He is also a professor of Neuroscience at The Johns Hopkins University. Mattson is one of the foremost researchers in the area of cellular and molecular mechanisms underlying neurodegenerative disorders such as Alzheimer’s Disease, Parkinson’s Disease, and amyotrophic lateral sclerosis.

Bayesian learning (2013)

Bayesian learning and the psychology of rule induction.
Cognition. 2013 May;127(2):159-76.
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In recent years, Bayesian learning models have been applied to an increasing variety of domains. While such models have been criticized on theoretical grounds, the underlying assumptions and predictions are rarely made concrete and tested experimentally. Here, I use Frank and Tenenbaum’s (2011) Bayesian model of rule-learning as a case study to spell out the underlying assumptions, and to confront them with the empirical results Frank and Tenenbaum (2011) propose to simulate, as well as with novel experiments. While rule-learning is arguably well suited to rational Bayesian approaches, I show that their models are neither psychologically plausible nor ideal observer models. Further, I show that their central assumption is unfounded: humans do not always preferentially learn more specific rules, but, at least in some situations, those rules that happen to be more salient. Even when granting the unsupported assumptions, I show that all of the experiments modeled by Frank and Tenenbaum (2011) either contradict their models, or have a large number of more plausible interpretations. I provide an alternative account of the experimental data based on simple psychological mechanisms, and show that this account both describes the data better, and is easier to falsify. I conclude that, despite the recent surge in Bayesian models of cognitive phenomena, psychological phenomena are best understood by developing and testing psychological theories rather than models that can be fit to virtually any data.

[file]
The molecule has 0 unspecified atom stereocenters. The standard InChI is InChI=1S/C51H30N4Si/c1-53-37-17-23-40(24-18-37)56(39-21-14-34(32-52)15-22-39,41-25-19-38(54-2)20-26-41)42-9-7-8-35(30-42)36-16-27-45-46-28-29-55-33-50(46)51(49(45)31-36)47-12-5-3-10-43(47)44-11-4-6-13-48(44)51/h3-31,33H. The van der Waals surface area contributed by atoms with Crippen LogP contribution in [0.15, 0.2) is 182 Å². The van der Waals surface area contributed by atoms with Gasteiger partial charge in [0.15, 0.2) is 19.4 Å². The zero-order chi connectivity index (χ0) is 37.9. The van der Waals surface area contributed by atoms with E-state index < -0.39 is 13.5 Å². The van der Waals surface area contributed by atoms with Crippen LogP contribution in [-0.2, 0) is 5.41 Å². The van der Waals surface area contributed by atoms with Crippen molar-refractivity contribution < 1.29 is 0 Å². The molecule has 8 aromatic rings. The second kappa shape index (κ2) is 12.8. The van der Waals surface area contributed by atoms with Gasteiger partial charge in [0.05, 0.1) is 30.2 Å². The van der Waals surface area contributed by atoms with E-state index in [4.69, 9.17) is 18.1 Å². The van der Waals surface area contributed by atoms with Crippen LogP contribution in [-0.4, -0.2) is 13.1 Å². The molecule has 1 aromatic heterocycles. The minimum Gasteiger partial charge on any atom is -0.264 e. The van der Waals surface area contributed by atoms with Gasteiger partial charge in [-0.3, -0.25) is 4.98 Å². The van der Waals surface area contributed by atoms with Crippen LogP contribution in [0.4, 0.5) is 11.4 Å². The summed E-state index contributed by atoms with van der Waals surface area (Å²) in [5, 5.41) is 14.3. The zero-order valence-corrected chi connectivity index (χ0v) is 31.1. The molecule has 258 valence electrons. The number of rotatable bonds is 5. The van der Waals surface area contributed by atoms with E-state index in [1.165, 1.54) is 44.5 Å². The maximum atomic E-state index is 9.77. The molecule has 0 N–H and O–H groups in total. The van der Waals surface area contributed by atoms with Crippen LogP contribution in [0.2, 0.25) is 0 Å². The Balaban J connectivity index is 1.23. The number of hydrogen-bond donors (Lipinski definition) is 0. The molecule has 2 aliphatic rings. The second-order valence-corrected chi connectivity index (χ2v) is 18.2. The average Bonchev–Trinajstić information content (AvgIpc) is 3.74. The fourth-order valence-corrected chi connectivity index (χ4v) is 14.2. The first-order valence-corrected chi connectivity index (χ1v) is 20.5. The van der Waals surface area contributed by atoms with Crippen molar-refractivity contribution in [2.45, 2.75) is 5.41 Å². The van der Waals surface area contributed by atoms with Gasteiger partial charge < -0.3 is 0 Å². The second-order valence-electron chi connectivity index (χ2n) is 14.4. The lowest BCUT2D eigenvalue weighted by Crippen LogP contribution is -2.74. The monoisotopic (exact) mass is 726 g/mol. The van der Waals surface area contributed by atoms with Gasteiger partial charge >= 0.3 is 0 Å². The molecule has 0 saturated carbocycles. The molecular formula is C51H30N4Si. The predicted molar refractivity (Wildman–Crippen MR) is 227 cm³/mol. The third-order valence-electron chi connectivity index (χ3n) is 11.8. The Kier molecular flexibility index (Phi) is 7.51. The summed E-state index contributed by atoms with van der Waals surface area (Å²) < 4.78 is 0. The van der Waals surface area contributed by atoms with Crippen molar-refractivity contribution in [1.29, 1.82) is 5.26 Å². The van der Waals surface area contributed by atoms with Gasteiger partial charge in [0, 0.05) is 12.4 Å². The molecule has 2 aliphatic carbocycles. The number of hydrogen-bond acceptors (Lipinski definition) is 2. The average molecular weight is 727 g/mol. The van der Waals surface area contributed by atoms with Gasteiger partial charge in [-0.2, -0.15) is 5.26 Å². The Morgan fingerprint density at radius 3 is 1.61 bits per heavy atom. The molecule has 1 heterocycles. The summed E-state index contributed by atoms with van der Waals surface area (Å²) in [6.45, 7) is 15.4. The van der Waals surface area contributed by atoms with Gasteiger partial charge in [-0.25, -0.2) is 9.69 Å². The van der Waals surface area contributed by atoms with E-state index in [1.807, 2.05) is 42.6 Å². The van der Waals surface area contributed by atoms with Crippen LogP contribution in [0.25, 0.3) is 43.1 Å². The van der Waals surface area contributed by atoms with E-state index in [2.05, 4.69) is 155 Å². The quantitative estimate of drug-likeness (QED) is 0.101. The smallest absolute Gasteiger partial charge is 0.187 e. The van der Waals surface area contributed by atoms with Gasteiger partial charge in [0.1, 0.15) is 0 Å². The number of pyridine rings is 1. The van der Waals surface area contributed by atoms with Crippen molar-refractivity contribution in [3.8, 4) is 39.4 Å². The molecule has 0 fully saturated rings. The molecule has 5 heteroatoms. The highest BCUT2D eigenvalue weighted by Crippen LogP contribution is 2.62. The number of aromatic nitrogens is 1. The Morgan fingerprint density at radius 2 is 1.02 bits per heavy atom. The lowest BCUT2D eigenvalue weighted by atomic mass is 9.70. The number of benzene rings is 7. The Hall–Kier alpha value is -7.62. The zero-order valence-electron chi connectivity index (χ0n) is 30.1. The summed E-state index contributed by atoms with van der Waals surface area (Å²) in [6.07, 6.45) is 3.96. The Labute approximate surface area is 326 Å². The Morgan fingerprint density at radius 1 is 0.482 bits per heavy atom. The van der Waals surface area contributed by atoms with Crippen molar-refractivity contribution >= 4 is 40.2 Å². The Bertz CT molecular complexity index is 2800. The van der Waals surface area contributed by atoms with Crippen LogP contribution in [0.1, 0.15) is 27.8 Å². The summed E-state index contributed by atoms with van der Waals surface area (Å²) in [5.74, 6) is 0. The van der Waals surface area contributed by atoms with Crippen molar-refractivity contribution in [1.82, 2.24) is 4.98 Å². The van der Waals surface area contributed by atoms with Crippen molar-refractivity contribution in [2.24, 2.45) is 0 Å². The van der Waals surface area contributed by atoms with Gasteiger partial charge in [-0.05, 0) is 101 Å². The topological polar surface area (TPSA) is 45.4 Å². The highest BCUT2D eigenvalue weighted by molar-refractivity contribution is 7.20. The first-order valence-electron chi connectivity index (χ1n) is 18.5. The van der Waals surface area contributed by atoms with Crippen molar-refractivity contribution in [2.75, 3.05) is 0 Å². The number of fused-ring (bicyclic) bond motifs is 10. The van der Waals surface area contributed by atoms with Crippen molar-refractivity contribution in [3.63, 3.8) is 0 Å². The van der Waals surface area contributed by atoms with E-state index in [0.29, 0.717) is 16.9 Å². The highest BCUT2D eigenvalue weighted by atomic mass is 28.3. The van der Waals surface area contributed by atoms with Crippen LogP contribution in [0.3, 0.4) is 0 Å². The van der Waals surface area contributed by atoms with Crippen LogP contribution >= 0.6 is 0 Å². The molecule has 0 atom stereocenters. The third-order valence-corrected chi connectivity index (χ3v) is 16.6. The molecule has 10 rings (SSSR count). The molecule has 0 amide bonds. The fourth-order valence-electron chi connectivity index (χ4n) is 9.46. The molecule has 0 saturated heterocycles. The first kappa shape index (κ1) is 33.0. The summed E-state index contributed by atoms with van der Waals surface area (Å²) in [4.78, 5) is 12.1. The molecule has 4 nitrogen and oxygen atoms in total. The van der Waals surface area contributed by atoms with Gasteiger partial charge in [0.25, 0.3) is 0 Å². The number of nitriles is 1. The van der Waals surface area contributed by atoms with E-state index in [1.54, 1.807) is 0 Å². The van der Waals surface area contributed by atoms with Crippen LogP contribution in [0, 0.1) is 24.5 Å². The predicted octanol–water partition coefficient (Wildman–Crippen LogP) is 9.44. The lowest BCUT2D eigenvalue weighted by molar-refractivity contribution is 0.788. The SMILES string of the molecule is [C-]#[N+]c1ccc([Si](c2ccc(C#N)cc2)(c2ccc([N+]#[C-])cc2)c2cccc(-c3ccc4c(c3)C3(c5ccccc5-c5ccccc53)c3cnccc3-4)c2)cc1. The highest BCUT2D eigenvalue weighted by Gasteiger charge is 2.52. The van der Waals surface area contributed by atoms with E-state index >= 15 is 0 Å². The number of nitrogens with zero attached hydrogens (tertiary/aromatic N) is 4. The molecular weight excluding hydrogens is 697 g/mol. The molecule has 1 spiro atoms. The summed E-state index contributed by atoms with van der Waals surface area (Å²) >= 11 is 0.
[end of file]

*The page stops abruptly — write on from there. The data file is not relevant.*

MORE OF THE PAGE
Tuning your priors to the world
Top Cogn Sci. 2013 Jan;5(1):13-34.